Was the primordial contract you and I made in Arabic? Or was it even in a mother tongue that we hadn’t even learnt yet? How was God able to understand our testimonies and in what language did we speak to Him when we declared this testimony? There is absolutely no ambiguity in the verse. We did testify and we spoke.






O ye who believe! Approach not prayers with a mind befogged (Arabic Sukara), until ye can understand all that ye say..”


Modern commentators unnecessarily restrict and divert from the general meaning of the term ‘Sukara’ to its popular modern Arabic rendering ‘drunken intoxication’.


This is despite the fact when clearly in both Quranic and classical usage the term ‘sukara’ has always had a much wider purport. This includes any state in which a mind loses clarity whether it is anger, rage, confused thought or judgment, distraction, or any state in which there is mental disequilibrium.


(See related article [3] below)


The word specifically for ‘intoxication/drink’ is ‘Khamar’ which is not the word which is used in the above verse but is the warning given in 5.90.



O ye who believe! Intoxicants (Arabic: Khamru) and gambling, (dedication of) stones, and (divination by) arrows, are an abomination,- of Satan's handwork: so shun / avoid such (abomination), that ye may prosper” 


The Arabic word ‘Khamar’ specifically for ‘intoxication / drink’ is also used in 2.219; 5:91; 12:36 (The account of the prisoner’s dream of pressing wine is recalled to Prophet Joseph) (pbuh) and repeated in 12:41. 


Needless to say, that due to the unwarranted restriction of interpretation on ‘intoxication’ with the regards verse 4.43 where the term ‘sakar’ is being is used, the whole purpose of the verse is at best misunderstood and at worst, lost.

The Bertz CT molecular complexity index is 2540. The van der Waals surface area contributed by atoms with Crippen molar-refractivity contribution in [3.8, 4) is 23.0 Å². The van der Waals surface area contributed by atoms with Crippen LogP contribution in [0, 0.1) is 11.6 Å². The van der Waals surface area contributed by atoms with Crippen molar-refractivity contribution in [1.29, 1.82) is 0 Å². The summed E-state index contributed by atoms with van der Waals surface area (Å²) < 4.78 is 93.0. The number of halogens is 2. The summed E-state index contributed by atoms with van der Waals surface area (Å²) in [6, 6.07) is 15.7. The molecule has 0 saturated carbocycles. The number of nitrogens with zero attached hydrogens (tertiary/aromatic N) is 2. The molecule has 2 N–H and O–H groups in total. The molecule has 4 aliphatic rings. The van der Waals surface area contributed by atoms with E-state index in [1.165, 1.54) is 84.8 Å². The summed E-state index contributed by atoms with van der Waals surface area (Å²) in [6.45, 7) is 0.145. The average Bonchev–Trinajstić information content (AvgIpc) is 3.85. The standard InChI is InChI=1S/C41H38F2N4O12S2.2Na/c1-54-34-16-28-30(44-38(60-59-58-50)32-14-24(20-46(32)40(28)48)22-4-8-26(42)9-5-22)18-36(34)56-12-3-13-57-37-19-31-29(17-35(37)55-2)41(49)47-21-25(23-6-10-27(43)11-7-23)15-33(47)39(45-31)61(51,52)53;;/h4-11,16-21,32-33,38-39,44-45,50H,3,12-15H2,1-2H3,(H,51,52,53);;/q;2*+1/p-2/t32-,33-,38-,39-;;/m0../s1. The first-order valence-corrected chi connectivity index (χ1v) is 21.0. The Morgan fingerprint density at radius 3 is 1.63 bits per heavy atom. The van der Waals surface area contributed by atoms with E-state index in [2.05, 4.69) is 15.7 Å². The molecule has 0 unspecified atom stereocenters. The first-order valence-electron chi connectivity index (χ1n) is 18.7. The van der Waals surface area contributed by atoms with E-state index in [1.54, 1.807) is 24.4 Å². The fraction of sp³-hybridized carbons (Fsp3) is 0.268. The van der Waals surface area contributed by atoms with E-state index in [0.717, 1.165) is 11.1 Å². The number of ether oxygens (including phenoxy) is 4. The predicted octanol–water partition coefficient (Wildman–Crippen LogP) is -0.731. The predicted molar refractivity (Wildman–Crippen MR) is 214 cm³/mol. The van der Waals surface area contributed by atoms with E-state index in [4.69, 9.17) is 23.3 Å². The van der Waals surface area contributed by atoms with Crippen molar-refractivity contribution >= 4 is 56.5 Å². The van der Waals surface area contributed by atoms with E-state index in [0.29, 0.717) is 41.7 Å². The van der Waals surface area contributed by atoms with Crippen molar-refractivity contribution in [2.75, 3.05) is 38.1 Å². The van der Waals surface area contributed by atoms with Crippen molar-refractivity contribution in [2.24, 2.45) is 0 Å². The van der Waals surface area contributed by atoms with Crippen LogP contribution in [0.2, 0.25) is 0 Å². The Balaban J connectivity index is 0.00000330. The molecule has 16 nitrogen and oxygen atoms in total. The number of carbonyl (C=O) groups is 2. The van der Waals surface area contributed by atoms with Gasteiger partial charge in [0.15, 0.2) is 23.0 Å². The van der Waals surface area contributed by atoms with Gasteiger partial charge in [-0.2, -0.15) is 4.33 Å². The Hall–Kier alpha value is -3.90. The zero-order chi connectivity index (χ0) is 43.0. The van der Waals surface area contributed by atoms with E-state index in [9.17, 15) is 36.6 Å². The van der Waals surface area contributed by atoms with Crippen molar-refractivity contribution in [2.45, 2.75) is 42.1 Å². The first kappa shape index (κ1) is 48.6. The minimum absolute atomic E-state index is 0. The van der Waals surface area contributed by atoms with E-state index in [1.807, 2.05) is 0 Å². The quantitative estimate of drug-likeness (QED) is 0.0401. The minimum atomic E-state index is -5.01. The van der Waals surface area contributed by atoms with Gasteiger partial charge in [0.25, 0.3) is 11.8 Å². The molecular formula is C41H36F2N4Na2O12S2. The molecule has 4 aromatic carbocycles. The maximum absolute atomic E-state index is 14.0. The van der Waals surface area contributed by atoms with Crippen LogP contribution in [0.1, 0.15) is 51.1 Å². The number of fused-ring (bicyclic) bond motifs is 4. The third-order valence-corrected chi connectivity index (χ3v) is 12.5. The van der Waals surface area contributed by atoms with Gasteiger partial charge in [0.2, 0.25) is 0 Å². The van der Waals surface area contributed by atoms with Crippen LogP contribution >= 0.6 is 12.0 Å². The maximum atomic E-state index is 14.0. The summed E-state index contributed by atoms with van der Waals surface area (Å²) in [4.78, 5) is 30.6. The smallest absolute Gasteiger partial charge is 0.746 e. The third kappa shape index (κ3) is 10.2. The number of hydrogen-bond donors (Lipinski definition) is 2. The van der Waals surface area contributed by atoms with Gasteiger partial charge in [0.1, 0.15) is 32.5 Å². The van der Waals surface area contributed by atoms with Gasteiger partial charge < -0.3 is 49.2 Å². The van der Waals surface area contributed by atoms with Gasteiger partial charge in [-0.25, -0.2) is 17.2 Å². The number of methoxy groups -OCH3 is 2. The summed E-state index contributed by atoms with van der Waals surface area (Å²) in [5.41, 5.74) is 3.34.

The verse clearly forbids one to approach their prayers in a state where one’s mind is not clear due to the fact they will not know what they are saying, the focus being of course on the point to know what you are saying.


The reason for the prohibition is the focus of the verse and not the nature of the cause.


How many Muslims today approach their prayers without knowing what they are going to utter? Are they not falling foul of the essence of this verse? Is one’s mind not befogged or without clarity when one utters a dialogue without any understanding or meaning of what they say?







"The seven heavens and the earth, and all beings therein, declare His glory: there is not a thing but celebrates His praise; And yet ye understand not how they declare His glory! Verily He is Oft-Forbear, Most Forgiving!"


The above verse powerfully underscores the theme of this article. Our Lord is not restricted to any language. He is the creator of all languages and understands all expressions and emotions. His creation within the whole universe hymns His praises in their own ways. Even on Earth, God understands the dialects of all His creation down to the birds and ants. This was even a gift he endowed Prophet David and Solomon. (pbut)



“And Solomon was David's heir. He said: "O ye people! We have been taught the speech of birds and on us has been bestowed (a little) of all things: this is indeed Grace manifest (from God.)"


Solomon even understood the language of the Jinns (27:39) and the ants (27.19)


In what language did the birds hymn the praises of their Lord with Prophet David in 21:79 neither of which spoke Arabic?



So We made Solomon to understand it; and to each one We gave wisdom and knowledge; and We made the mountains, and the birds to celebrate Our praise with David; and We were the doers”





This is not a 21st century thought. Any ardent researcher of the Quran and Islamic history would be aware of some (if not all) of the concerns raised in this article. Unknown to many Muslims, this is a matter that has been discussed since the age of classical Islam and throughout Islamic history to the modern era.


Here is one example which should be easy for readers to source:


Source: Is the Qur'an Translatable? - Early Muslim Opinion (A.L.Tibawi)